Frank Luntz is a Republican marketing strategist who also names things. He relentlessly tests campaign language in focus groups to see what moves people in his desired direction.
Luntz is credited with morphing the term “anti-abortion” into its more effective successor, “pro-life.” He suggested replacing the vaguely “anti-rich” phrase inheritance tax with the now ubiquitous “death tax.” Clever – and very effective.
He describes his work as “testing language and finding words that will help his clients sell their product or turn public opinion on an issue or a candidate.” In a recent memo he says, “Bad language is costly.” Read more…
Just when the dust was settling on Yahoo, along came Best Buy.
Another endangered company with a new CEO was pleading for “All Hands on Deck!” as it abolished its ROWE (Results-Oriented Work Environment) version of flexible work.
Yahoo and Best Buy each argued that collaboration was best done in the office.
According to the Yahoo HR memo: Read more…
In all the many words that have been written about the Yahoo and Best Buy decisions to quit allowing out of the office flex work, one point seems to have gotten lost: there are a number of important things those work-from-home employee miss out on.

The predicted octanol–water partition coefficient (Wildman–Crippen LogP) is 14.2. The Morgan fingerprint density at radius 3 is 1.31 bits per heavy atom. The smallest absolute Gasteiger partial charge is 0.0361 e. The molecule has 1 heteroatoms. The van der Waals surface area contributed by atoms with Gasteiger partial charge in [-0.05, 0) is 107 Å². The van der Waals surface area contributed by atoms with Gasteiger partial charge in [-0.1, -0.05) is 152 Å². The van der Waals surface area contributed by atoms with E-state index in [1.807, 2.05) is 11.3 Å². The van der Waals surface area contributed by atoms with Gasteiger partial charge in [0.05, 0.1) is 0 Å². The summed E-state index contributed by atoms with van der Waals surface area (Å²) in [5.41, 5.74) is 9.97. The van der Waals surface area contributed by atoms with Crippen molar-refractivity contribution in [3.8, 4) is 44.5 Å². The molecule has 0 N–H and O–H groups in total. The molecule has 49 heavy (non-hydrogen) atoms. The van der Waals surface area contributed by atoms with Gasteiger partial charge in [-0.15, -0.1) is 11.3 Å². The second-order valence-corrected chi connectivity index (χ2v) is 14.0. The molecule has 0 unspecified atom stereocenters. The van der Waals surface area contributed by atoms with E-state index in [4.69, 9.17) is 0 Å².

I’ve been working from home now for three years, and although I enjoy the short commute upstairs to my office, I really miss not having other people around to bounce things off.
That’s a big loss, because I function better in some ways with a team that’s physically around me.
Plus, it’s easy to feel distant and removed from your co-workers without the common bonds and shared experiences that flow from working together in an office environment. A lot gets lost when you don’t have that to bind you to the work and the rest of the company. Read more…
Now that the dust has settled a bit about Marissa Meyer’s controversial “no working from home” policy at Yahoo, I thought I’d weigh in.
Many companies provide work-from-home options. Employees love it.
But many managers struggle with it. They ask me about this all the time — “How do you optimize motivation AND productivity?”
There are two important thoughts here: Read more…